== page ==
Rock City’s material wasn’t released during its time, as soon Alex Chilton would be asked to join and the formation of Big Star was nigh. This group had its charm, with Bell’s voice and production and Eubanks’ songs.

NOTES & MINUTIAE: Two of the tracks come from a solo single by Eubanks, and the last is credited to Icewater, a different name for basically the same bunch.


GRADE: B+: Sometimes these archival releases aren’t that great, but this one is and it could have been released as an album in 1970 or 1971 and not be embarrassing at all.

Neko Case – The Virginian

ARTIST: Neko Case         220px-Neko_Case_-_The_Virginian

TITLE:  The Virginian




OTHER SONGS YOU MAY KNOW: She covers the Everly Brothers, Queen(!), and others

LINEUP: Neko Case, Carl Newman, Carolyn Mark, Rose Melberg, Matt Murphy, Brian Connelly, Darryl Neudorf, Bernie Sddington, Pet Bourne

WHAT’S IT ALL ABOUT: First album by the indie singer finds her firmly in country territory, which suits her voice well.

SOME WORDS, PHRASES AND CLAUSES ABOUT THIS RECORD: After a stretch of singing in both country and punk bands in Vancouver (where she went to art school), Neko Case recorded her solo debut, a firmly country album that spotlights her vocals and her songwriting, along with some tasty covers (including “Misfire” by Queen – go figure).

There’s a definite country polish to a lot of these tracks, even if many of the players weren’t really known for country music. Case herself had recorded in a punk band in 1996. A couple of the covers and non-Case originals don’t work as well as the other tracks.
Case’s songwriting and singing carry the day, and it’s tracks like “High on Cruel” that would define Case in this era.

NOTES & MINUTIAE: They recorded a video for “Timber” but CMT didn’t want to play it, and Case didn’t like it either.


GRADE: B+: A good start to a fantastic career.

Adam & the Ants – Dirk Wears White Sox

ARTIST: Adam & the Ants              220px-DirkWearsWhiteSoxOriginalCover

TITLE:  Dirk Wears White Sox



SINGLES: None from the original album or recordings. Later additions Zerox (#45 UK), Cartrouble (edited) (#33 UK), and the B-side EP (#46 UK) hit the UK charts.

OTHER SONGS YOU MAY KNOW: Not in the original form

LINEUP: Adam Ant, Dave Barbarossa, Matthew Ashman, Andrew Warren

WHAT’S IT ALL ABOUT: Early Ants lineup is raw and shambly and make for an inconsistent album.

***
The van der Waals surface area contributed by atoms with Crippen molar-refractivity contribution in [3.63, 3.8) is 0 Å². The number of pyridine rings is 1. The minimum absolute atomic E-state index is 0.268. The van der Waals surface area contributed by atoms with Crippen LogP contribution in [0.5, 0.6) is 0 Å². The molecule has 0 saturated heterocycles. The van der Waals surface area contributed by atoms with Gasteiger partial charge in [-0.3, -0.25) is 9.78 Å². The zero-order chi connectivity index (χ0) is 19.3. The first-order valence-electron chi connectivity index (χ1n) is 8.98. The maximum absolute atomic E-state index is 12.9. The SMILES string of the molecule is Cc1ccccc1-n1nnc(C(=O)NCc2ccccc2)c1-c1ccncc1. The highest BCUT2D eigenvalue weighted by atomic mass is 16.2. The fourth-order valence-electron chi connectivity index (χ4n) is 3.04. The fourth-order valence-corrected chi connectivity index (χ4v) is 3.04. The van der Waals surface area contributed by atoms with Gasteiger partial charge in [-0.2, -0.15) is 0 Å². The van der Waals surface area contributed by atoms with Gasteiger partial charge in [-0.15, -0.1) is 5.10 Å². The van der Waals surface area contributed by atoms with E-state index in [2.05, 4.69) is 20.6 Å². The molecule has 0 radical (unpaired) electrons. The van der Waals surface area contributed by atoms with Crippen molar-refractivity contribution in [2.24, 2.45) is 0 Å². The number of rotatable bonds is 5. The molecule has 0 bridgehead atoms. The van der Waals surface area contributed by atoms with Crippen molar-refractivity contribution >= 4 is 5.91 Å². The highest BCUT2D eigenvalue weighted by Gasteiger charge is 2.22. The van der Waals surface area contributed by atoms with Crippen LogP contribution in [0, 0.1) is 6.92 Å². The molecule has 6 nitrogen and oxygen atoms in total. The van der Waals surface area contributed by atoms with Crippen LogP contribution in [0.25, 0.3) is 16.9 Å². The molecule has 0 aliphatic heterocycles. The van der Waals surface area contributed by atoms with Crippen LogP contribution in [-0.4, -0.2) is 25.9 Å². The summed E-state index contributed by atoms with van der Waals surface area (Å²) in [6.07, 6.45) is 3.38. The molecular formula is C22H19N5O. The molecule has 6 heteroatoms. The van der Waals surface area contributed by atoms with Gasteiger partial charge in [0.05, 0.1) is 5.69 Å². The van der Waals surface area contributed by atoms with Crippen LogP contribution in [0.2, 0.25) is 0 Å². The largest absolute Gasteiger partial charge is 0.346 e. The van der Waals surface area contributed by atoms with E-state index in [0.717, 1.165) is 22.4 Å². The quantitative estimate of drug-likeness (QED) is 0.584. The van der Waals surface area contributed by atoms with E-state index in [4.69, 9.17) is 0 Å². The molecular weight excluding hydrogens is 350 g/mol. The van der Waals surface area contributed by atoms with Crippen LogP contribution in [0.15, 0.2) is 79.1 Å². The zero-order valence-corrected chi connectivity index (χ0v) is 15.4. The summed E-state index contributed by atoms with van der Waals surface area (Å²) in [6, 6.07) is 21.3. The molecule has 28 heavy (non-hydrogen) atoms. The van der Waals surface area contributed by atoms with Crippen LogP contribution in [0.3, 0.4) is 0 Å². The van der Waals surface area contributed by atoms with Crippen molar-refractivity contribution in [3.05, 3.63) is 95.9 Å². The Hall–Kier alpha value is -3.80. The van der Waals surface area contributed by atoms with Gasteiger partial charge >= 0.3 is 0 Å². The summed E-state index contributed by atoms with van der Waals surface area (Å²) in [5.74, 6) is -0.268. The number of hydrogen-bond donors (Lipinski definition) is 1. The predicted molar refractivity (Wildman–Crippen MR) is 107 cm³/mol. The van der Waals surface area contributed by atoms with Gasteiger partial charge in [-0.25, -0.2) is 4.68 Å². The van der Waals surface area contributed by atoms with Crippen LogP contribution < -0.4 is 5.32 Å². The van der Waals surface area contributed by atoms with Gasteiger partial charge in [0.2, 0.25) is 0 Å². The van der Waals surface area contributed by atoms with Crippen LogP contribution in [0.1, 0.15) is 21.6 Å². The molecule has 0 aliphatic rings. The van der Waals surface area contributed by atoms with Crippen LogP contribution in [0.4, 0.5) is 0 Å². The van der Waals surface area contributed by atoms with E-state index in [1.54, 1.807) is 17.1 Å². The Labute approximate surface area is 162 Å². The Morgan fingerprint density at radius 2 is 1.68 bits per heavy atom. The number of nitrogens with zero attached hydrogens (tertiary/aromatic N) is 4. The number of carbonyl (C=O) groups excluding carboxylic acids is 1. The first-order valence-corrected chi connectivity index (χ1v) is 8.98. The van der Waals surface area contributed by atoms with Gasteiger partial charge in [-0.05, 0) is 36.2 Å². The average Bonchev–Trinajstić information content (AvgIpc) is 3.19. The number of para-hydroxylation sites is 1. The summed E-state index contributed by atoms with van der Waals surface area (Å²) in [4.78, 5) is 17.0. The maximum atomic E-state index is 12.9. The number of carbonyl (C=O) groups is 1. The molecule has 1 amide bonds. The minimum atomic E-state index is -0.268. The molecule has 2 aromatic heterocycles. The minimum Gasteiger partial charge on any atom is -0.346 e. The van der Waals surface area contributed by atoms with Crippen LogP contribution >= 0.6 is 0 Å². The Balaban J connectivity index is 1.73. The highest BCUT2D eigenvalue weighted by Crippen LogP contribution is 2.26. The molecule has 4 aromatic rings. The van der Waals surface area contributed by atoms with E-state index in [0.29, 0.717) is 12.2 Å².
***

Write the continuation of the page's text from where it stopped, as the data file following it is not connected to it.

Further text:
SOME WORDS, PHRASES AND CLAUSES ABOUT THIS RECORD: Before Adam Ant found his sound (and before the original Ants went with Malcolm McLaren to form Bow Wow Wow), the Ants released their debut record to some airplay and sales, yet it seemed an odd document.

The Ants (and Adam) were influenced by the sex boutiques in London at the time for their look and some of their lyrics (see the B-side “Whip in My Valise”), and this gave them a lot of press (good and bad). Yet the record seems a bit scattered with some inspired bits, and some bits that just didn’t work. Many times, those bits were in the 220px-AdamandtheAntsDirkWearsWhiteSoxsame song.

It’s kind of shocking to hear Adam Ant with a less than coherent music vision (even if you didn’t like the vision, at least he had one later on). The vision would come together soon, with some excellent singles following this album. This is decent for those who like the immediate post-punk era, and for those who want to hear the nascent Adam Ant mewl about stuff and things.

NOTES & MINUTIAE: The first Adam and the Ants recordings were for the movie Jubilee and are rare and collectable now. Not to say that they’re good…

IS THERE A DELUXE VERSION: Yes. The 1983 re-issue (for the US market) swapped the singles for a couple of songs, and truncated “Cartrouble” to the second, better half. The current issue has everything and a couple of new mixes. 

GRADE: B-: You can her something, but Adam hadn’t quite settled into his successful sound yet.

Cream – Disraeli Gears

ARTIST: Cream         220px-DisraeliGears

TITLE:  Disraeli Gears



SINGLES: Strange Brew (#17 UK), Sunshine of Your Love (#6 US, #25 UK)

OTHER SONGS YOU MAY KNOW: Tales of Brave Ulysees

LINEUP: Ginger Baker, Jack Bruce, Eric Clapton

WHAT’S IT ALL ABOUT: The powerful blues-rock trio moves a foot into the psychedelic world, and creates a song that’s an absolute monster to this day.

SOME WORDS, PHRASES AND CLAUSES ABOUT THIS RECORD: The Jack Bruce bass riff, coupled and carried forward by Eric Clapton, propelled “Sunshine of Your Love” and to this day, that simple riff is universally known and loved.

That track anchored this second album from the combustible power trio, which definitely varied their sonic attack and added tinges of psychedelia (“Tales of Brave Ulysses”) into their blues, and allowed for experimental arrangements like “Dance the Night Away”, “Blue Condition”, and “We’re Going Wrong”, and flat out rockers like “SWABLR”. Clapton’s wah-wah guitar is the sound of the record, though Bruce and Baker contribute their prowess as well.

The experimental pieces are hit-and-miss (Ginger Baker’s vocals are, well, an acquired taste), yet this is Cream’s best and most consistent album, and probably Clapton’s best and most consistent aside from Derek and the Dominos.

NOTES & MINUTIAE: The titles was a malapropism when a roadie tried to say ‘derailleur gears’.

IS THERE A DELUXE VERSION: Outtakes and BBC sessions. 

GRADE: A: It’s one of the best examples of blues melding with psychedelics.